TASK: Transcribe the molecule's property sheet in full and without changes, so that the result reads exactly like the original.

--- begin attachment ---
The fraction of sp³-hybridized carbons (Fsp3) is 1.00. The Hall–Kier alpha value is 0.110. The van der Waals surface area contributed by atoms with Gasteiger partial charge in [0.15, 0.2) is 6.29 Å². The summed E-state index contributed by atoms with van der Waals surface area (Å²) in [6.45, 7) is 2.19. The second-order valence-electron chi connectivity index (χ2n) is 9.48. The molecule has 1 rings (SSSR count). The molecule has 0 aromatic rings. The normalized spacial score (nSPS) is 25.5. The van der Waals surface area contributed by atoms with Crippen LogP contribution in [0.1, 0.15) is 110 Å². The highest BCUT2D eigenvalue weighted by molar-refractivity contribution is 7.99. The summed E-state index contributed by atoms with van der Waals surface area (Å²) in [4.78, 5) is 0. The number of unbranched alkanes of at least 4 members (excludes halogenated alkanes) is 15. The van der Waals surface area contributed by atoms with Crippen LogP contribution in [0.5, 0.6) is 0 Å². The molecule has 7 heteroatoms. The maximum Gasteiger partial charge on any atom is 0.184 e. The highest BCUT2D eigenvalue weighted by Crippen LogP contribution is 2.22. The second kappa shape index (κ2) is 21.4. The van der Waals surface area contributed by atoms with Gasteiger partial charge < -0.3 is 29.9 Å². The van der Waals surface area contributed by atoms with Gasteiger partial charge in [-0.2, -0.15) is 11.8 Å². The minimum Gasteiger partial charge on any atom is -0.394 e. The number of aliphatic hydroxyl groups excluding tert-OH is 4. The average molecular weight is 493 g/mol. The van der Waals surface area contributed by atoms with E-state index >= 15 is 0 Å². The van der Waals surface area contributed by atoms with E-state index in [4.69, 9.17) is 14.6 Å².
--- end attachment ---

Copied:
The fraction of sp³-hybridized carbons (Fsp3) is 1.00. The Hall–Kier alpha value is 0.110. The van der Waals surface area contributed by atoms with Gasteiger partial charge in [0.15, 0.2) is 6.29 Å². The summed E-state index contributed by atoms with van der Waals surface area (Å²) in [6.45, 7) is 2.19. The second-order valence-electron chi connectivity index (χ2n) is 9.48. The molecule has 1 rings (SSSR count). The molecule has 0 aromatic rings. The normalized spacial score (nSPS) is 25.5. The van der Waals surface area contributed by atoms with Crippen LogP contribution in [0.1, 0.15) is 110 Å². The highest BCUT2D eigenvalue weighted by molar-refractivity contribution is 7.99. The summed E-state index contributed by atoms with van der Waals surface area (Å²) in [4.78, 5) is 0. The number of unbranched alkanes of at least 4 members (excludes halogenated alkanes) is 15. The van der Waals surface area contributed by atoms with Crippen LogP contribution in [0.5, 0.6) is 0 Å². The molecule has 7 heteroatoms. The maximum Gasteiger partial charge on any atom is 0.184 e. The highest BCUT2D eigenvalue weighted by Crippen LogP contribution is 2.22. The second kappa shape index (κ2) is 21.4. The van der Waals surface area contributed by atoms with Gasteiger partial charge < -0.3 is 29.9 Å². The van der Waals surface area contributed by atoms with Gasteiger partial charge in [-0.2, -0.15) is 11.8 Å². The minimum Gasteiger partial charge on any atom is -0.394 e. The number of aliphatic hydroxyl groups excluding tert-OH is 4. The average molecular weight is 493 g/mol. The van der Waals surface area contributed by atoms with E-state index >= 15 is 0 Å². The van der Waals surface area contributed by atoms with E-state index in [4.69, 9.17) is 14.6 Å².